Financial literacy -- "An ability to understand finance. More specifically, it refers to an individual's ability to make informed judgements and effective decisions about the use and management of their money." -- Wikipedia
Today begins a two-day presentation that includes local stories of reaching bottom and climbing out, as well as money management education you can take advantage of.
Financial literacy is a fluid, subjective and narrow term and Noah Leavitt is not a big fan of using it. Sheila Hagar can be reached at email@example.com or 526-8322. Check out her blog at blogs.ublabs.org/fromthestorageroom.
It's too black and white and is not really relevant, said the coordinator of the Walla Walla Asset Building Coalition.
"There's been a shift or change of even the language in asset-building groups," Leavitt noted last week. "We're going from talking about financial literacy to talking about financial education."
While the focus of his group and others like it across the state have been on guidance for un- or under-banked folks, the reality is that America as a whole needs an education in managing money, he explained. "Most people have an understanding of money but need the skills to know how to use it ... to grow in their ability."
What financial education should mean is giving everyone "higher control of their money."
In Walla Walla, the general population is not thinking about continuing education in money, including debt and investment management, he said. "Most think 'I know what I'm doing and that's good enough. And I'm surviving."
Here, and in the rest of the nation, people tend to underestimate the importance of financial health, Leavitt feels. "Do we do that with our physical health? No. We go to the doctor, we go to the gym, we take vitamins."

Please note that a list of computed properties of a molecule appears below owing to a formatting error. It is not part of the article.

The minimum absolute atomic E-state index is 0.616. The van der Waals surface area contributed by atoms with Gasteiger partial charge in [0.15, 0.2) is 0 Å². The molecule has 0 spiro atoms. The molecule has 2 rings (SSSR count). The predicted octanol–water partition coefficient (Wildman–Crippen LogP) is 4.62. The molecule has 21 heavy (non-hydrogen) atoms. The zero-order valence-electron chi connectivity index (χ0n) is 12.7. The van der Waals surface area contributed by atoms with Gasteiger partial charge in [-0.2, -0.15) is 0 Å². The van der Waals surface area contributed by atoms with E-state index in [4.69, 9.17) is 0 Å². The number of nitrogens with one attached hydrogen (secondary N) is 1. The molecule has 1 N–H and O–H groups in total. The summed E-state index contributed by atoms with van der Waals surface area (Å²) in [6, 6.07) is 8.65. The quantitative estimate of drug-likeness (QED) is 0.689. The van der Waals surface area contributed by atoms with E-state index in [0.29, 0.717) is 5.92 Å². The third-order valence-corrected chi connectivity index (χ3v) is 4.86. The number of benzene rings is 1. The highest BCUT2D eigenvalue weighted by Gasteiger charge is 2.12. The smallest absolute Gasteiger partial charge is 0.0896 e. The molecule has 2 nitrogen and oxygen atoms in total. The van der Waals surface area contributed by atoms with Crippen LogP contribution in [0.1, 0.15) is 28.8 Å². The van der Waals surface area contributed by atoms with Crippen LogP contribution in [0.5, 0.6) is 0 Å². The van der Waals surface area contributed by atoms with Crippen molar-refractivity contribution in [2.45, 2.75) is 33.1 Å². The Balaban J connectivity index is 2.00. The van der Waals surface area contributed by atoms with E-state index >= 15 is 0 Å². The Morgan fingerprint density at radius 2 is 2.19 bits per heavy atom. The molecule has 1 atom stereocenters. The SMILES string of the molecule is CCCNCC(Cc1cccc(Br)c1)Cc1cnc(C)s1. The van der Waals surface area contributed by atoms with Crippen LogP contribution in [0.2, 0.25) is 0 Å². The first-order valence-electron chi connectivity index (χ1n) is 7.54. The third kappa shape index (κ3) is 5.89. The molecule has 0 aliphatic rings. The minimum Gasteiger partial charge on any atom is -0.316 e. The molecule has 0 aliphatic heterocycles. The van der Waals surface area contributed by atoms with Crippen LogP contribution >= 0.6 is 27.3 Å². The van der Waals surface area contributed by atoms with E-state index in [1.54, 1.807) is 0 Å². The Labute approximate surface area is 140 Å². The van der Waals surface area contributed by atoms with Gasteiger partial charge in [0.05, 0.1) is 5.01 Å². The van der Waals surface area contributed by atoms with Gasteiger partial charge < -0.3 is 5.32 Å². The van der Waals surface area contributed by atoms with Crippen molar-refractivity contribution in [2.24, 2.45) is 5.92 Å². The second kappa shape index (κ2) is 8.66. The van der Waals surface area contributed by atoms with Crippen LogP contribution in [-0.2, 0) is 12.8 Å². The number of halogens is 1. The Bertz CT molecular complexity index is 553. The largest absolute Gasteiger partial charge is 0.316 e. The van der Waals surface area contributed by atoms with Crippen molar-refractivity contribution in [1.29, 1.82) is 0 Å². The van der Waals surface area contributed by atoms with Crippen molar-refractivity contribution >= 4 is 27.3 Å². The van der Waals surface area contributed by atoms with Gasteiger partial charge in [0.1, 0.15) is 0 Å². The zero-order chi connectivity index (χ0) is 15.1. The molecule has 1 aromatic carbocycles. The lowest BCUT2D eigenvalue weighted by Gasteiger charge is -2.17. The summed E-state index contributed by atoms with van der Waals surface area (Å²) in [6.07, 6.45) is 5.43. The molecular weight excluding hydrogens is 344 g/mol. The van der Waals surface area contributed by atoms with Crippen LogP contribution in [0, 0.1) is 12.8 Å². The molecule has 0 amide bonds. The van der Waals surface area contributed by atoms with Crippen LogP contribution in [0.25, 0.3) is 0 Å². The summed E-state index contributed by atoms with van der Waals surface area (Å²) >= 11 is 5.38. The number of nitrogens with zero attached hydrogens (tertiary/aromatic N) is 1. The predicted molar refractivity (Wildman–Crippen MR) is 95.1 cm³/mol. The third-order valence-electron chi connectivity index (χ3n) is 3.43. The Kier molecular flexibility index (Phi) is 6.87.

The lack of insight can mean ignoring chances to create financial opportunity for ourselves and our children, he said. "So many of us live from one paycheck to paycheck, from one month to one month."
The Walla Walla Asset Building Coalition works to help people understand the assets they already have, like the Earned Income Tax Credit. That's a tax credit for certain people who work and have low wages, but which many eligible people are unaware of and don't apply for when submitting their income tax paperwork. "That's a hard asset that can be thousands of dollars," Leavitt said.
Goals for the coalition include promoting money education in schools and getting un-banked adults to get their money in mainstream financial institutions -- "to have the security to use a bank, a whole relationship with a financial institution that is guaranteed by the U.S. government."
The coalition has found that a number of people in Walla Walla who lack a financial education choose to keep their money in their house, "because they don't trust banks," he said.
Despite the recession's effect on banks, the federal reserve backs up deposits and no one in Walla Walla has lost money in a bank closure, Leavitt pointed out.
While that can be one aspect of the spectrum, the problem of money mismanagement is everywhere.
"There is a huge (concern) that people in Walla Walla don't have savings to get through emergencies ... if they lost their main source of income, could they weather that?"
It's an issue across the country, with numbers of Americans in the same leaky boat estimated as high as 25 percent. In this state, at least 30 percent of residents are asset poor, defined as without liquid savings to maintain their household for more than three months, according to Paul Knox of the Washington state Asset Building Coalition.
In other words, the personal safety net has evaporated for many people in this country, Leavitt said. "Which can lead to all sorts of crises being triggered."
And when people don't have a financial foundation in place, it's impossible to build upward with long-term planning, he added. "A huge number of people don't have that. They are the ones where it will snowball."